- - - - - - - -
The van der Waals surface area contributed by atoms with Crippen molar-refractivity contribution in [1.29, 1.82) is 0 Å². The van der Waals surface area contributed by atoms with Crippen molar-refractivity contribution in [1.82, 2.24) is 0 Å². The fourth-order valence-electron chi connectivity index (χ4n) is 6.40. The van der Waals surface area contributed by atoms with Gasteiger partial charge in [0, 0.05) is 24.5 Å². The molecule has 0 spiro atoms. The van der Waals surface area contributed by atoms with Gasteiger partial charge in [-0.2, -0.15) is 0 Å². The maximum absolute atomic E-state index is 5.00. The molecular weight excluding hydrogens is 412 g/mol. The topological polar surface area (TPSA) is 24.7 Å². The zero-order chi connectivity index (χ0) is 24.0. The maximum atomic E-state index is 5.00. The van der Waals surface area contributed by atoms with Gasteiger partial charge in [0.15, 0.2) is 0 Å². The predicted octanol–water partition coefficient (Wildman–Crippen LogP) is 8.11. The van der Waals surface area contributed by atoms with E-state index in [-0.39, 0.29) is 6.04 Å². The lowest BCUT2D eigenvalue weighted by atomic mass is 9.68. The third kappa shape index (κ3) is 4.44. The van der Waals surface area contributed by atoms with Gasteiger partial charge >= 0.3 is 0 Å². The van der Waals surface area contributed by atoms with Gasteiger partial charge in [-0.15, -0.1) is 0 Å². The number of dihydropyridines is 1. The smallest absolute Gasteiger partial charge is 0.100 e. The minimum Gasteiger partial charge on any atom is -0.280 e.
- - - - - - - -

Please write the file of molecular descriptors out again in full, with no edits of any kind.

The van der Waals surface area contributed by atoms with Crippen molar-refractivity contribution in [1.29, 1.82) is 0 Å². The van der Waals surface area contributed by atoms with Crippen molar-refractivity contribution in [1.82, 2.24) is 0 Å². The fourth-order valence-electron chi connectivity index (χ4n) is 6.40. The van der Waals surface area contributed by atoms with Gasteiger partial charge in [0, 0.05) is 24.5 Å². The molecule has 0 spiro atoms. The van der Waals surface area contributed by atoms with Gasteiger partial charge in [-0.2, -0.15) is 0 Å². The maximum absolute atomic E-state index is 5.00. The molecular weight excluding hydrogens is 412 g/mol. The topological polar surface area (TPSA) is 24.7 Å². The zero-order chi connectivity index (χ0) is 24.0. The maximum atomic E-state index is 5.00. The van der Waals surface area contributed by atoms with Gasteiger partial charge in [0.15, 0.2) is 0 Å². The predicted octanol–water partition coefficient (Wildman–Crippen LogP) is 8.11. The van der Waals surface area contributed by atoms with E-state index in [-0.39, 0.29) is 6.04 Å². The lowest BCUT2D eigenvalue weighted by atomic mass is 9.68. The third kappa shape index (κ3) is 4.44. The van der Waals surface area contributed by atoms with Gasteiger partial charge >= 0.3 is 0 Å². The van der Waals surface area contributed by atoms with Gasteiger partial charge in [-0.15, -0.1) is 0 Å². The number of dihydropyridines is 1. The smallest absolute Gasteiger partial charge is 0.100 e. The minimum Gasteiger partial charge on any atom is -0.280 e.